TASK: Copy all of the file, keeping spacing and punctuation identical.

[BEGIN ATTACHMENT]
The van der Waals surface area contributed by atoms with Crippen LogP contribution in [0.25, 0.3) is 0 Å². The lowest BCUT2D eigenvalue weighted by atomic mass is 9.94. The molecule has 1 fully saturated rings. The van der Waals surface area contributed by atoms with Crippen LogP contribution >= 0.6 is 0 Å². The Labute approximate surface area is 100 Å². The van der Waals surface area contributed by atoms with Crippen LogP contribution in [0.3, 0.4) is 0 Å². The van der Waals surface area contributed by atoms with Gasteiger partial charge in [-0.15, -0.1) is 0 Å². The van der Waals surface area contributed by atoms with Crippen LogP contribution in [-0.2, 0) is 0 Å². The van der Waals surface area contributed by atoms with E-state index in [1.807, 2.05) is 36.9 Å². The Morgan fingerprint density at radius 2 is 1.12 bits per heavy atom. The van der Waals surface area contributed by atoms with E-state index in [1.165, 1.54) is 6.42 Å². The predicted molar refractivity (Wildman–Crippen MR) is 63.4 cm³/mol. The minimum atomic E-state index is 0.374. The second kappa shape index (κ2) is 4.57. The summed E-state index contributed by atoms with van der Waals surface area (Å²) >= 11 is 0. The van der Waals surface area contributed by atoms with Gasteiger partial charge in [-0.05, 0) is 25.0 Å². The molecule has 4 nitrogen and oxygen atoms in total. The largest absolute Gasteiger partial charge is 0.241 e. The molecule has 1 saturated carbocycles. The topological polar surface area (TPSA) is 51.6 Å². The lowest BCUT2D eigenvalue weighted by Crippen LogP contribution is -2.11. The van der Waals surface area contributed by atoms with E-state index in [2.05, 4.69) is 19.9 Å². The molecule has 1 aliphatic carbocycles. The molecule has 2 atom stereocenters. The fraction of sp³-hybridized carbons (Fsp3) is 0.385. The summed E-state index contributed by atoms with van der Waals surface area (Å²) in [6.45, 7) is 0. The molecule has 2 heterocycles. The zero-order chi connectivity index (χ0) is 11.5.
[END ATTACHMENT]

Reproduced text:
The van der Waals surface area contributed by atoms with Crippen LogP contribution in [0.25, 0.3) is 0 Å². The lowest BCUT2D eigenvalue weighted by atomic mass is 9.94. The molecule has 1 fully saturated rings. The van der Waals surface area contributed by atoms with Crippen LogP contribution >= 0.6 is 0 Å². The Labute approximate surface area is 100 Å². The van der Waals surface area contributed by atoms with Crippen LogP contribution in [0.3, 0.4) is 0 Å². The van der Waals surface area contributed by atoms with Gasteiger partial charge in [-0.15, -0.1) is 0 Å². The van der Waals surface area contributed by atoms with Crippen LogP contribution in [-0.2, 0) is 0 Å². The van der Waals surface area contributed by atoms with E-state index in [1.807, 2.05) is 36.9 Å². The Morgan fingerprint density at radius 2 is 1.12 bits per heavy atom. The van der Waals surface area contributed by atoms with E-state index in [1.165, 1.54) is 6.42 Å². The predicted molar refractivity (Wildman–Crippen MR) is 63.4 cm³/mol. The minimum atomic E-state index is 0.374. The second kappa shape index (κ2) is 4.57. The summed E-state index contributed by atoms with van der Waals surface area (Å²) >= 11 is 0. The van der Waals surface area contributed by atoms with Gasteiger partial charge in [-0.05, 0) is 25.0 Å². The molecule has 4 nitrogen and oxygen atoms in total. The largest absolute Gasteiger partial charge is 0.241 e. The molecule has 1 saturated carbocycles. The topological polar surface area (TPSA) is 51.6 Å². The lowest BCUT2D eigenvalue weighted by Crippen LogP contribution is -2.11. The van der Waals surface area contributed by atoms with E-state index in [2.05, 4.69) is 19.9 Å². The molecule has 1 aliphatic carbocycles. The molecule has 2 atom stereocenters. The fraction of sp³-hybridized carbons (Fsp3) is 0.385. The summed E-state index contributed by atoms with van der Waals surface area (Å²) in [6.45, 7) is 0. The molecule has 2 heterocycles. The zero-order chi connectivity index (χ0) is 11.5.